The area south of Austin, Texas—near Buda—needed a faster route to reach State Loop 1 and downtown Austin.
Drivers were using local roads as commuter corridors to access the major highways, which became increasingly congested. Concerned residents expressed their worry about the cut-through traffic in their neighborhoods and the resulting inability to safely exit their area. The resolution came in the form of State Highway 45 SW, an innovative 3.6-mile, four-lane toll road and 4.5-mile pedestrian/bike path, the idea for which began over 30 years ago in 1989, with the approval of the Final Environmental Impact Statement.
A project of the Central Texas Regional Mobility Authority, this highway was more of a hot topic than most roadway projects, due to the fact that the majority of the project is located in the Edwards Aquifer Recharge Zone. The aquifer serves as a drinking water source for millions of people in the surrounding communities. Moreover, the geographical formations that make up the aquifer serve as a habitat to several rare and threatened species. Thus, the highway was constructed with the environment as a top priority from inception to project completion. This theme was established early in design and resulted in countless hours of collaboration among local agencies and shareholders through the establishment of an interagency Technical Work Group (TWG). This group included the Mobility Authority, the Texas DOT (TxDOT), the City of Austin Watershed Protection Department, Barton Springs Edwards Aquifer Conservation District, and Travis and Hays counties. The TWG established the foundation of the project’s best management practices (BMP). When McCarthy Building Companies began construction, they worked with the clear understanding of the environmental responsibilities and the Mobility Authority’s desire for a high-quality product.
The sensitive environmental needs of this project presented unique challenges requiring extensive planning. The project was developed as a transportation-conservation landscape. This means that one-third, or 95 acres, of the total right-of-way was excluded from the construction footprint to conserve native woodland and provide preservation and protection to 20 known Edwards Aquifer recharge features, such as caves, sinkholes, and solution cavities.
To maintain as much of the natural areas as possible, large portions of the project were identified as construction exclusion zones (CEZs), making for a tight work area. An even larger area—60% of the work zone—had a Prohibited Activity Layout (PAL). These are areas where construction was to take place but prohibited staging of stockpiles and construction materials; the parking of vehicles and equipment except when actively working; fueling equipment; maintaining equipment; or concrete washouts. On many occasions, track equipment, including cranes, were moved over half a mile to be fueled and maintained and stored at the end of a shift.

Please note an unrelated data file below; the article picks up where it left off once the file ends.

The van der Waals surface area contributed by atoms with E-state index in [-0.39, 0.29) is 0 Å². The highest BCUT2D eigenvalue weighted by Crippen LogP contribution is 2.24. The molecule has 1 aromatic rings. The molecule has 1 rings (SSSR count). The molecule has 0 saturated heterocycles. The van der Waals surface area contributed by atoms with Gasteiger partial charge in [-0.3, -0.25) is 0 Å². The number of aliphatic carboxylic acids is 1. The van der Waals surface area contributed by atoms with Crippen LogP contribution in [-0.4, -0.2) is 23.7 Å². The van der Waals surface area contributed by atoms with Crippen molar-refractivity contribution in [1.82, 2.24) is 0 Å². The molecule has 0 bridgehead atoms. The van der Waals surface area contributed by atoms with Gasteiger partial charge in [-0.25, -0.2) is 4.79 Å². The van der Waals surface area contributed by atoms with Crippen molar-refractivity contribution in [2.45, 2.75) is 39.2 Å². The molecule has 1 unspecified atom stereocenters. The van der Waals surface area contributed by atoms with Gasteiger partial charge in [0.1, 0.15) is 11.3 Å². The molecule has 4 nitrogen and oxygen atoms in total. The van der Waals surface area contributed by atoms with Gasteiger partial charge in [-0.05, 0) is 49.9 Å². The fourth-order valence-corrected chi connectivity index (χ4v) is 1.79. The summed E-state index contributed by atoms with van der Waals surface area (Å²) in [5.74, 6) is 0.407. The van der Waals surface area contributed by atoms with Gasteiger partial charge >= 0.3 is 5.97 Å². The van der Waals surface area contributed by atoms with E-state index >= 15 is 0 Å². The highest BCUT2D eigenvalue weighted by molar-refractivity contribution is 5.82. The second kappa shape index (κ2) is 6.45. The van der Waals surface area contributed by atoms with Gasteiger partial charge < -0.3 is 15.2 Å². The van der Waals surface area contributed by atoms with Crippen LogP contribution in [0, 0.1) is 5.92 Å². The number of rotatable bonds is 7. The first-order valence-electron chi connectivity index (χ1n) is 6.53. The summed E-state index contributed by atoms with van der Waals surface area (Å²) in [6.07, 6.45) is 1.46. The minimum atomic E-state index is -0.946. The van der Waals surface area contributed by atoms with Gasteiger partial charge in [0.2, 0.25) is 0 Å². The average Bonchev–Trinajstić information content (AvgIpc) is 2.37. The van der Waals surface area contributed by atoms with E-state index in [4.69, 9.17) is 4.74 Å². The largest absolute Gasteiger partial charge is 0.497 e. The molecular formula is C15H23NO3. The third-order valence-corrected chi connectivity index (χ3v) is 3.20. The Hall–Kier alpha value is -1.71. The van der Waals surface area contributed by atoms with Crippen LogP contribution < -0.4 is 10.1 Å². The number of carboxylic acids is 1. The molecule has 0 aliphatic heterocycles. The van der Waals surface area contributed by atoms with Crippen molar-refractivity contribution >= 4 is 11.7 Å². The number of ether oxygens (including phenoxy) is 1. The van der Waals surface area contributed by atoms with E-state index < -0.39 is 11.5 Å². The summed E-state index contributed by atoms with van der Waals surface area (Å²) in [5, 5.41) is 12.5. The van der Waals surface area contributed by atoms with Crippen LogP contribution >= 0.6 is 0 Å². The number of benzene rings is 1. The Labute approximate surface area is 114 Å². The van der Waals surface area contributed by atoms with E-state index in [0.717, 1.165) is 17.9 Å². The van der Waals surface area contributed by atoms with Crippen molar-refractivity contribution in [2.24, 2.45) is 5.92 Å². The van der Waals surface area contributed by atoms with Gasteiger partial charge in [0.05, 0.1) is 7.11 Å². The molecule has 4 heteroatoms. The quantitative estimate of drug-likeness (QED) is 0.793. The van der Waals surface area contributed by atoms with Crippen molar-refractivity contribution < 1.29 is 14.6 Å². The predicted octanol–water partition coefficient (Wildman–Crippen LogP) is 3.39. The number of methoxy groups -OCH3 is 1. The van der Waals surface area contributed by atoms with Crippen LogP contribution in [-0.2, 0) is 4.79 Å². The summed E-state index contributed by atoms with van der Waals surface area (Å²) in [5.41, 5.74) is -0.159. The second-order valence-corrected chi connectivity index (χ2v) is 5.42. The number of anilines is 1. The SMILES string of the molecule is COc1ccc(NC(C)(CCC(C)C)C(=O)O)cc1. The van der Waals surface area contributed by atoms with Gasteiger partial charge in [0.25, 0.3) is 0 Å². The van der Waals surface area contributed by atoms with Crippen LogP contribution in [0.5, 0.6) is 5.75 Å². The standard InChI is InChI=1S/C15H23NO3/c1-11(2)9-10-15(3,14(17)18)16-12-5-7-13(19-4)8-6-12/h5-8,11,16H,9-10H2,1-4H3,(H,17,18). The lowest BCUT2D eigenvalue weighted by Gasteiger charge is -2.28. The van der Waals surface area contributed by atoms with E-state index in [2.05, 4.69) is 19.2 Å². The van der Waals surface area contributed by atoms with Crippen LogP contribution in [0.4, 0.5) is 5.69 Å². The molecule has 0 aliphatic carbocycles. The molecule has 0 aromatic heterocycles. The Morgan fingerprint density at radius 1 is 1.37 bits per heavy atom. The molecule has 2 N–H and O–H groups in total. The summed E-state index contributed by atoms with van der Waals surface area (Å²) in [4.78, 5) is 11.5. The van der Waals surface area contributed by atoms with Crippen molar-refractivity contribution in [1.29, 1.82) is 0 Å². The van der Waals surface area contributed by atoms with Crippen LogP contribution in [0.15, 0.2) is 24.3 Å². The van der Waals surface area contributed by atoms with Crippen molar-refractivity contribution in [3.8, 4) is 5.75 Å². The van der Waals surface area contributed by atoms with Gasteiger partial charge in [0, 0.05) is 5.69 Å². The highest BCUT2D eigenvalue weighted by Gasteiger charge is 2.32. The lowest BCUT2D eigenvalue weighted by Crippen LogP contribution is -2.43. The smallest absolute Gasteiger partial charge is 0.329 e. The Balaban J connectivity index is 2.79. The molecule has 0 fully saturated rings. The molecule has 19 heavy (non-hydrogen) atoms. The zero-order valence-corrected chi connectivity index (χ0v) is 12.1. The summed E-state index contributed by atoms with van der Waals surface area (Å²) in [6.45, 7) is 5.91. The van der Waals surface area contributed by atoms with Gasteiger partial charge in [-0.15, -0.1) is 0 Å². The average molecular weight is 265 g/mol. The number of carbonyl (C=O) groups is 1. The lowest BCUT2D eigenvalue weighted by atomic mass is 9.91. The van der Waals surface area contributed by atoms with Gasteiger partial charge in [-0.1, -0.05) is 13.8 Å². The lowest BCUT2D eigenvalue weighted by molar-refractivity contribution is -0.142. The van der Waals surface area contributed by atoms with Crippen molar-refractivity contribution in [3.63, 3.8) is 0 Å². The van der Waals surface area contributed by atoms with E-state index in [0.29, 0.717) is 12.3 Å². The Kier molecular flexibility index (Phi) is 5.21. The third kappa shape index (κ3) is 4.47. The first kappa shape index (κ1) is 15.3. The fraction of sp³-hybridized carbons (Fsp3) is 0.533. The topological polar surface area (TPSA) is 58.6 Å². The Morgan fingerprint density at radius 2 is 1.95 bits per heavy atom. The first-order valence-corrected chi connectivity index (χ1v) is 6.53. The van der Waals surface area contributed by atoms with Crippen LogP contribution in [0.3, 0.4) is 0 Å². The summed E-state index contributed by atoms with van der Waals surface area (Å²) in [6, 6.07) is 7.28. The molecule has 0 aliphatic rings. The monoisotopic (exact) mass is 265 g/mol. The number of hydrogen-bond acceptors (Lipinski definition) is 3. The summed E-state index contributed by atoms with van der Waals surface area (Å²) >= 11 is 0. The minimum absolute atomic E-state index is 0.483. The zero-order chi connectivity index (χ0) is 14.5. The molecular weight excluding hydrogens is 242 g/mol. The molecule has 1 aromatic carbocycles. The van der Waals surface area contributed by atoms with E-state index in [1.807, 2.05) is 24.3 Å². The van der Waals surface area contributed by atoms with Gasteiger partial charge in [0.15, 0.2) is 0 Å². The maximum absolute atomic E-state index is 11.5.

Furthermore, to minimize the impact to the extensive karst features—areas for water to enter the aquifer—rather than going downward, the design and construction process undertook “upward construction.” Approximately 90% of the project was constructed on fill, greatly reducing the need for excavation that could potentially disturb the aquifer and the karst features.
Additionally, the Texas Commission on Environmental Quality (TCEQ) requires projects over the Edwards Aquifer Recharge Zone to remove 80% of the increase in total suspended solids (TSS). The SH 45 SW project team achieved a TSS removal rate of 98% over the aquifer and 92% over the entire project.
Asphalt and Innovative Paving Techniques
Permeable friction course (PFC) asphalt was used on SH 45 SW. The PFC provides an initial filtration of water prior to it entering the storm drain system and making its way to the eight holding ponds. The project consisted of 4 in. of Type B hot mix asphalt, 2 in. of Type C hot mix asphalt, and 1.5 in. PFC. Three out of the four mix designs used on the project had a good history and performance on TxDOT projects. For the PFC-F design, multiple blends were used in the lab to come up with the best mix that met all the performance requirements. The asphalt work was completed by Austin Materials and the equipment they used consisted of Cat AP1055F and AP1000F pavers, Roadtec SB-2500E Shuttle Buggy, Cat and Volvo Steel Wheel Asphalt compactors, and BOMAG pneumatic compactors.
The compacting pattern for all dense graded mixes and the initial rolling pattern was established with two vibratory passes and one static pass with the breakdown roller. This was done using the machine’s high-amplitude/low-frequency settings. After the initial breakdown passes, 10-15 pneumatic passes and two static passes with the finish double-drum roller were used. All machines were kept close to the paver to stay in the appropriate temperature range to help maximize compaction. Austin Materials’ on-site 1-B would then utilize a TransTech gauge to check compaction after the breakdown and finish passes. After taking reference cores to verify the readings, any necessary changes were made to the rolling pattern.
Pavement played a vital role to the success of the project and quality in construction was of utmost importance to the Mobility Authority, so the team put the following specifications and innovations in place to ensure the best possible delivery of the project: